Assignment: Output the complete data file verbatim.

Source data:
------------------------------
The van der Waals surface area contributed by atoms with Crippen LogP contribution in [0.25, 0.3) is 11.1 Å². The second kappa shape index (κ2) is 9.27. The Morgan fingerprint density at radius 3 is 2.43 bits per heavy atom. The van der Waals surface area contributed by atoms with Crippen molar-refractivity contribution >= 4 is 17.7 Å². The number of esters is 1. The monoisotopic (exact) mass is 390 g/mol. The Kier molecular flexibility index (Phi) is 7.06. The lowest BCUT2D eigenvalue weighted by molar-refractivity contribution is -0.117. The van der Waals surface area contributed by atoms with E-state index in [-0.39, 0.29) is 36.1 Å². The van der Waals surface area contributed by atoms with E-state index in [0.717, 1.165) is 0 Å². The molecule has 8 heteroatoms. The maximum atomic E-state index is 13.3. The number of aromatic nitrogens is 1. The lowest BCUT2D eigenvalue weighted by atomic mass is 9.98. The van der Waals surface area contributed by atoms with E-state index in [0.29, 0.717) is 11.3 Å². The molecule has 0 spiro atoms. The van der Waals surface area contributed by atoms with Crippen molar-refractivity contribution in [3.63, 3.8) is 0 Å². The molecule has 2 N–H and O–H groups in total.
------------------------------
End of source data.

The van der Waals surface area contributed by atoms with Crippen LogP contribution in [0.25, 0.3) is 11.1 Å². The second kappa shape index (κ2) is 9.27. The Morgan fingerprint density at radius 3 is 2.43 bits per heavy atom. The van der Waals surface area contributed by atoms with Crippen molar-refractivity contribution >= 4 is 17.7 Å². The number of esters is 1. The monoisotopic (exact) mass is 390 g/mol. The Kier molecular flexibility index (Phi) is 7.06. The lowest BCUT2D eigenvalue weighted by molar-refractivity contribution is -0.117. The van der Waals surface area contributed by atoms with E-state index in [-0.39, 0.29) is 36.1 Å². The van der Waals surface area contributed by atoms with E-state index in [0.717, 1.165) is 0 Å². The molecule has 8 heteroatoms. The maximum atomic E-state index is 13.3. The number of aromatic nitrogens is 1. The lowest BCUT2D eigenvalue weighted by atomic mass is 9.98. The van der Waals surface area contributed by atoms with E-state index in [0.29, 0.717) is 11.3 Å². The molecule has 0 spiro atoms. The van der Waals surface area contributed by atoms with Crippen molar-refractivity contribution in [3.63, 3.8) is 0 Å². The molecule has 2 N–H and O–H groups in total.